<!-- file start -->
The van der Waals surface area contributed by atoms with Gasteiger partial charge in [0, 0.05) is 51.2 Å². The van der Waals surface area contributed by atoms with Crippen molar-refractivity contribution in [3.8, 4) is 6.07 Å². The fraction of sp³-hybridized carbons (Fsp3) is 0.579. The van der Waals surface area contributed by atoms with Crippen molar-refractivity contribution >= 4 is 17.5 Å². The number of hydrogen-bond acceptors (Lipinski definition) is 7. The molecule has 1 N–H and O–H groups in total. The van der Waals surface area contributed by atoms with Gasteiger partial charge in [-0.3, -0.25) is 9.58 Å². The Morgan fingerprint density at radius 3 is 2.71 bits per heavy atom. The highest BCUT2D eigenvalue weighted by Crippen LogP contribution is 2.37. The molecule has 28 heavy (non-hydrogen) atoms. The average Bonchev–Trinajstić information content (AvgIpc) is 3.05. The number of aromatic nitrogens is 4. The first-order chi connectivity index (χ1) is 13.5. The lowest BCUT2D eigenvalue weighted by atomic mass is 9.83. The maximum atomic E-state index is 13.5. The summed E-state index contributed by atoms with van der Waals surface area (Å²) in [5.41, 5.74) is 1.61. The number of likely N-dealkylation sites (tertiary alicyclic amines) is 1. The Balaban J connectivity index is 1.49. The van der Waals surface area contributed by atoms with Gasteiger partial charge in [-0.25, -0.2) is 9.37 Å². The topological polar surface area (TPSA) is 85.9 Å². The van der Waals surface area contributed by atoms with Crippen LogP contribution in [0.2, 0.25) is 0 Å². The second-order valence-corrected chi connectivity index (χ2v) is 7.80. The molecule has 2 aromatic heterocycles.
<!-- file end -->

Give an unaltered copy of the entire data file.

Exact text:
The van der Waals surface area contributed by atoms with Gasteiger partial charge in [0, 0.05) is 51.2 Å². The van der Waals surface area contributed by atoms with Crippen molar-refractivity contribution in [3.8, 4) is 6.07 Å². The fraction of sp³-hybridized carbons (Fsp3) is 0.579. The van der Waals surface area contributed by atoms with Crippen molar-refractivity contribution >= 4 is 17.5 Å². The number of hydrogen-bond acceptors (Lipinski definition) is 7. The molecule has 1 N–H and O–H groups in total. The van der Waals surface area contributed by atoms with Gasteiger partial charge in [-0.3, -0.25) is 9.58 Å². The Morgan fingerprint density at radius 3 is 2.71 bits per heavy atom. The highest BCUT2D eigenvalue weighted by Crippen LogP contribution is 2.37. The molecule has 28 heavy (non-hydrogen) atoms. The average Bonchev–Trinajstić information content (AvgIpc) is 3.05. The number of aromatic nitrogens is 4. The first-order chi connectivity index (χ1) is 13.5. The lowest BCUT2D eigenvalue weighted by atomic mass is 9.83. The maximum atomic E-state index is 13.5. The summed E-state index contributed by atoms with van der Waals surface area (Å²) in [5.41, 5.74) is 1.61. The number of likely N-dealkylation sites (tertiary alicyclic amines) is 1. The Balaban J connectivity index is 1.49. The van der Waals surface area contributed by atoms with Gasteiger partial charge in [-0.25, -0.2) is 9.37 Å². The topological polar surface area (TPSA) is 85.9 Å². The van der Waals surface area contributed by atoms with Crippen LogP contribution in [0.2, 0.25) is 0 Å². The second-order valence-corrected chi connectivity index (χ2v) is 7.80. The molecule has 2 aromatic heterocycles.